Hair loss treatment products are a $3.6 billion industry, but do they actually work?
They share similar signs and symptoms, but the difference comes down to ligaments versus tendons
James P. Allison and Tasuku Honjo share the Nobel Prize for their work on harnessing the cancer patient's own immune system to destroy tumors.
By rethinking our running habits we can maximize running’s benefits and minimize its shortcomings
Like trees, teeth have rings that tell a story. By seeking abnormalities among them, scientists may have found a new method to identify illness before it hits.
Senior Editor Gary Stix talks about the September special issue of Scientific American, devoted to the science of being human. And Brown University evolutionary biologist Ken Miller discusses human chromosome 2 and what it tells us about us.
Balance is something we don’t think much about after we learn it (as a child) or start to lose it (as a senior), but balance is crucial to healthy living
Researchers think they’re close to a cure for the common cold, but they first need to solve a complex problem that’s perplexed scientists for decades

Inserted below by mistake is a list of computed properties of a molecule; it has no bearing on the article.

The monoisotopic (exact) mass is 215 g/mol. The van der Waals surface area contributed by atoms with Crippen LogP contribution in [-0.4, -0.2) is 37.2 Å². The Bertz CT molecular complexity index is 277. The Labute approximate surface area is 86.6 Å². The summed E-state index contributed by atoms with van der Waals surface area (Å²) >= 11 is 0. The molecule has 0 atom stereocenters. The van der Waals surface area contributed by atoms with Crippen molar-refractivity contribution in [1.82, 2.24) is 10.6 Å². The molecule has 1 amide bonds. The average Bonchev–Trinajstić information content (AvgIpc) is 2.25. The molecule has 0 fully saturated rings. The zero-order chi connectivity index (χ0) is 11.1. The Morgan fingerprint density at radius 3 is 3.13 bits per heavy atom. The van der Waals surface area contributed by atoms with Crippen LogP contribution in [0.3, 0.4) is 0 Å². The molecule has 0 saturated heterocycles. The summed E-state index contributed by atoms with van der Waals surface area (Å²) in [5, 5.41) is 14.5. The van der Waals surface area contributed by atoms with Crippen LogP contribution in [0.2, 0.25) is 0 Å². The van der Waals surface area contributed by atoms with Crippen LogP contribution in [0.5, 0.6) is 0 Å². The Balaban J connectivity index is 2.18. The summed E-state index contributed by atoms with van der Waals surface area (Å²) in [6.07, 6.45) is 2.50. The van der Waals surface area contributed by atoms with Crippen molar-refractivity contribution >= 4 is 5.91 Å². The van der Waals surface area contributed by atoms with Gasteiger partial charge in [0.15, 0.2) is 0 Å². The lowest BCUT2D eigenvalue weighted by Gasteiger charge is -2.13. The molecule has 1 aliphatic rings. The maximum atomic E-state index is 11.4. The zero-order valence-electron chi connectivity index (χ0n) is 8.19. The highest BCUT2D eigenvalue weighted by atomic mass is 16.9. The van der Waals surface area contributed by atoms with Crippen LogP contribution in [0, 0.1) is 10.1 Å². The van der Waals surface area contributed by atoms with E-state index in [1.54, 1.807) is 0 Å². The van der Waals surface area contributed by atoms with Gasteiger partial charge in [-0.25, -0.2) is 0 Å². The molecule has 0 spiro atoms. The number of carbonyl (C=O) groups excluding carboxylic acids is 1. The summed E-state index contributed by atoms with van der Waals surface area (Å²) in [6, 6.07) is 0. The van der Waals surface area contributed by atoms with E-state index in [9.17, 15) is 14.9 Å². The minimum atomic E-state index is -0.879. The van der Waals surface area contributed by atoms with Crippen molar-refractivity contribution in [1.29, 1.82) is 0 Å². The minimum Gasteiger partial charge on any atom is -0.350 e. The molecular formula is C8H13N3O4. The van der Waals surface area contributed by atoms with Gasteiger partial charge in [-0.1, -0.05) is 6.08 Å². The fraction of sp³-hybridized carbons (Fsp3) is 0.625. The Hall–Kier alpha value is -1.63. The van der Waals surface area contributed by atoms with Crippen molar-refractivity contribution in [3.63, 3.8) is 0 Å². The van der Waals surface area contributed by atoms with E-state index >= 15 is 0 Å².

The greasy buildup poses unrecognized risk in long-term care settings
While it is true that we should definitely warm up before exercise, holding a static stretch is definitely not the way to go about it
Fat desensitizes the brain to a hormone that diminishes appetite
Stephen Asma, professor of philosophy at Columbia College Chicago, talks about his two latest books, The Evolution of Imagination and Why We Need Religion.
Recent research looks at basic bodily functions
New discoveries offer hope for noise-induced hearing loss
Certain proteins that coordinate the healing response are present at higher levels in oral tissue—meaning wounds in the mouth fix faster. Christopher Intagliata reports.
The optimal time to exercise is when your body temperature is at its highest
Subtle mutations can undermine our ability to fend off a specific bug
A prototype flexible electronic mouth guard can measure lactate levels in an athlete’s saliva, tracking muscle fatigue during training and performance.
Experiments to confirm we can see single photons offer new ways to probe our understanding of quantum reality